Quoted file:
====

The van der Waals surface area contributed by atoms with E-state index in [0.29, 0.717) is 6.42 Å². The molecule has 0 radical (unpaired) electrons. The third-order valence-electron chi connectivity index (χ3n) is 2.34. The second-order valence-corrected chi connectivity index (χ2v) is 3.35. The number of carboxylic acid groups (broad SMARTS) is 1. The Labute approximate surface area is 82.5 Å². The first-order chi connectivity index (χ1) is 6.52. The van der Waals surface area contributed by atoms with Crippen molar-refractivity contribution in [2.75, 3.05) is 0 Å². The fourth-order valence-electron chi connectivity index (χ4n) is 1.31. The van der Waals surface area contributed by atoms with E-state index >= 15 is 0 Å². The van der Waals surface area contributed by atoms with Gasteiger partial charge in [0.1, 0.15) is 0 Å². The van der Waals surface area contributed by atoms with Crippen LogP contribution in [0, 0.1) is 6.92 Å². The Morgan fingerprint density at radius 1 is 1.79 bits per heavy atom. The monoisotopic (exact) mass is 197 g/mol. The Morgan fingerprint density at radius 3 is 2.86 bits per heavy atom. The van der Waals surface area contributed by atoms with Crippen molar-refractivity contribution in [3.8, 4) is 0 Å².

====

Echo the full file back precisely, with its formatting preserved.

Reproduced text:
The van der Waals surface area contributed by atoms with E-state index in [0.29, 0.717) is 6.42 Å². The molecule has 0 radical (unpaired) electrons. The third-order valence-electron chi connectivity index (χ3n) is 2.34. The second-order valence-corrected chi connectivity index (χ2v) is 3.35. The number of carboxylic acid groups (broad SMARTS) is 1. The Labute approximate surface area is 82.5 Å². The first-order chi connectivity index (χ1) is 6.52. The van der Waals surface area contributed by atoms with Crippen molar-refractivity contribution in [2.75, 3.05) is 0 Å². The fourth-order valence-electron chi connectivity index (χ4n) is 1.31. The van der Waals surface area contributed by atoms with E-state index >= 15 is 0 Å². The van der Waals surface area contributed by atoms with Gasteiger partial charge in [0.1, 0.15) is 0 Å². The van der Waals surface area contributed by atoms with Crippen LogP contribution in [0, 0.1) is 6.92 Å². The Morgan fingerprint density at radius 1 is 1.79 bits per heavy atom. The monoisotopic (exact) mass is 197 g/mol. The Morgan fingerprint density at radius 3 is 2.86 bits per heavy atom. The van der Waals surface area contributed by atoms with Crippen molar-refractivity contribution in [3.8, 4) is 0 Å².